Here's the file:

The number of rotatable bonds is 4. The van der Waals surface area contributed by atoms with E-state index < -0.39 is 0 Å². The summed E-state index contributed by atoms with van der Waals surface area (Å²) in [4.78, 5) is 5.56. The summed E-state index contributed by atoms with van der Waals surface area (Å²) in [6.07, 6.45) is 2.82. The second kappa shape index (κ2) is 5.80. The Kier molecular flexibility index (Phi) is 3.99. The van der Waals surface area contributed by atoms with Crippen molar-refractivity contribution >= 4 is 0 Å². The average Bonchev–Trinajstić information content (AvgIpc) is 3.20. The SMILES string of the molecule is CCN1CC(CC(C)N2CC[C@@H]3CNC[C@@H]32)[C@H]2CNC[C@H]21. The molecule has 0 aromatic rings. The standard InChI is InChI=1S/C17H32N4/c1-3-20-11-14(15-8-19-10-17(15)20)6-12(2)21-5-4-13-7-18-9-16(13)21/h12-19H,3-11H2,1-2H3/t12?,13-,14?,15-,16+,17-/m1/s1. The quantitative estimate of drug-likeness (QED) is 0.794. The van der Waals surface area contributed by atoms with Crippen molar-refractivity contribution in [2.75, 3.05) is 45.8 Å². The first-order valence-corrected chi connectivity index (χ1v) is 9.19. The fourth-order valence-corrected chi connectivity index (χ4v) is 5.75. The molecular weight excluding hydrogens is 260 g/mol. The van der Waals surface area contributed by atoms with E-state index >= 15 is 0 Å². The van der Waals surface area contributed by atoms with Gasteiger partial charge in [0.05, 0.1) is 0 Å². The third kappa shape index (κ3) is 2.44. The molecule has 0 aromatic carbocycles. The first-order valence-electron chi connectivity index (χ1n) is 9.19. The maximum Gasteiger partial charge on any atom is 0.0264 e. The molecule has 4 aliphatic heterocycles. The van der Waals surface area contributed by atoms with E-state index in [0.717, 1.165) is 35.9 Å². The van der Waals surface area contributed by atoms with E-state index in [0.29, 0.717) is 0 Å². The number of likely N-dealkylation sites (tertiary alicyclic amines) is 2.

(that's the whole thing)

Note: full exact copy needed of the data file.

The number of rotatable bonds is 4. The van der Waals surface area contributed by atoms with E-state index < -0.39 is 0 Å². The summed E-state index contributed by atoms with van der Waals surface area (Å²) in [4.78, 5) is 5.56. The summed E-state index contributed by atoms with van der Waals surface area (Å²) in [6.07, 6.45) is 2.82. The second kappa shape index (κ2) is 5.80. The Kier molecular flexibility index (Phi) is 3.99. The van der Waals surface area contributed by atoms with Crippen molar-refractivity contribution >= 4 is 0 Å². The average Bonchev–Trinajstić information content (AvgIpc) is 3.20. The SMILES string of the molecule is CCN1CC(CC(C)N2CC[C@@H]3CNC[C@@H]32)[C@H]2CNC[C@H]21. The molecule has 0 aromatic rings. The standard InChI is InChI=1S/C17H32N4/c1-3-20-11-14(15-8-19-10-17(15)20)6-12(2)21-5-4-13-7-18-9-16(13)21/h12-19H,3-11H2,1-2H3/t12?,13-,14?,15-,16+,17-/m1/s1. The quantitative estimate of drug-likeness (QED) is 0.794. The van der Waals surface area contributed by atoms with Crippen molar-refractivity contribution in [2.75, 3.05) is 45.8 Å². The first-order valence-corrected chi connectivity index (χ1v) is 9.19. The fourth-order valence-corrected chi connectivity index (χ4v) is 5.75. The molecular weight excluding hydrogens is 260 g/mol. The van der Waals surface area contributed by atoms with E-state index >= 15 is 0 Å². The van der Waals surface area contributed by atoms with Gasteiger partial charge in [0.05, 0.1) is 0 Å². The third kappa shape index (κ3) is 2.44. The molecule has 0 aromatic carbocycles. The first-order valence-electron chi connectivity index (χ1n) is 9.19. The maximum Gasteiger partial charge on any atom is 0.0264 e. The molecule has 4 aliphatic heterocycles. The van der Waals surface area contributed by atoms with E-state index in [0.717, 1.165) is 35.9 Å². The van der Waals surface area contributed by atoms with E-state index in [0.29, 0.717) is 0 Å². The number of likely N-dealkylation sites (tertiary alicyclic amines) is 2.